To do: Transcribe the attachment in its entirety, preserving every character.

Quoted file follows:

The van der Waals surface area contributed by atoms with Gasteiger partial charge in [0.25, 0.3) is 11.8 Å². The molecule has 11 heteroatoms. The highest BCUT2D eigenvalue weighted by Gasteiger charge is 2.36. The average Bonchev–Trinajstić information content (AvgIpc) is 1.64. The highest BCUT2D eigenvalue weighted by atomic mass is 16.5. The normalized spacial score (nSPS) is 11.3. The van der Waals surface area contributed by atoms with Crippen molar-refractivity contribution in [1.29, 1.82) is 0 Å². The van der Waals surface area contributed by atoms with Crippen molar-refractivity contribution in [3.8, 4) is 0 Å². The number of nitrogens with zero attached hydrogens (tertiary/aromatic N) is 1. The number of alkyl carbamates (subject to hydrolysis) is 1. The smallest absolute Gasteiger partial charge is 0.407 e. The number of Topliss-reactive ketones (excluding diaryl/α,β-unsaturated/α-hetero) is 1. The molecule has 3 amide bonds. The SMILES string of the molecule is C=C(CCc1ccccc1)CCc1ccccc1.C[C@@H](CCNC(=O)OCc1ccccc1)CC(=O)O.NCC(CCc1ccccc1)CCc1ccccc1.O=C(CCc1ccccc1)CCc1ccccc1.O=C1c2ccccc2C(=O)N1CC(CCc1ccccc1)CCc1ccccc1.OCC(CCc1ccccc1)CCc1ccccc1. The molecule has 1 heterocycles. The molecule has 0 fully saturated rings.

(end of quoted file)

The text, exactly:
The van der Waals surface area contributed by atoms with Gasteiger partial charge in [0.25, 0.3) is 11.8 Å². The molecule has 11 heteroatoms. The highest BCUT2D eigenvalue weighted by Gasteiger charge is 2.36. The average Bonchev–Trinajstić information content (AvgIpc) is 1.64. The highest BCUT2D eigenvalue weighted by atomic mass is 16.5. The normalized spacial score (nSPS) is 11.3. The van der Waals surface area contributed by atoms with Crippen molar-refractivity contribution in [1.29, 1.82) is 0 Å². The van der Waals surface area contributed by atoms with Crippen molar-refractivity contribution in [3.8, 4) is 0 Å². The number of nitrogens with zero attached hydrogens (tertiary/aromatic N) is 1. The number of alkyl carbamates (subject to hydrolysis) is 1. The smallest absolute Gasteiger partial charge is 0.407 e. The number of Topliss-reactive ketones (excluding diaryl/α,β-unsaturated/α-hetero) is 1. The molecule has 3 amide bonds. The SMILES string of the molecule is C=C(CCc1ccccc1)CCc1ccccc1.C[C@@H](CCNC(=O)OCc1ccccc1)CC(=O)O.NCC(CCc1ccccc1)CCc1ccccc1.O=C(CCc1ccccc1)CCc1ccccc1.O=C1c2ccccc2C(=O)N1CC(CCc1ccccc1)CCc1ccccc1.OCC(CCc1ccccc1)CCc1ccccc1. The molecule has 1 heterocycles. The molecule has 0 fully saturated rings.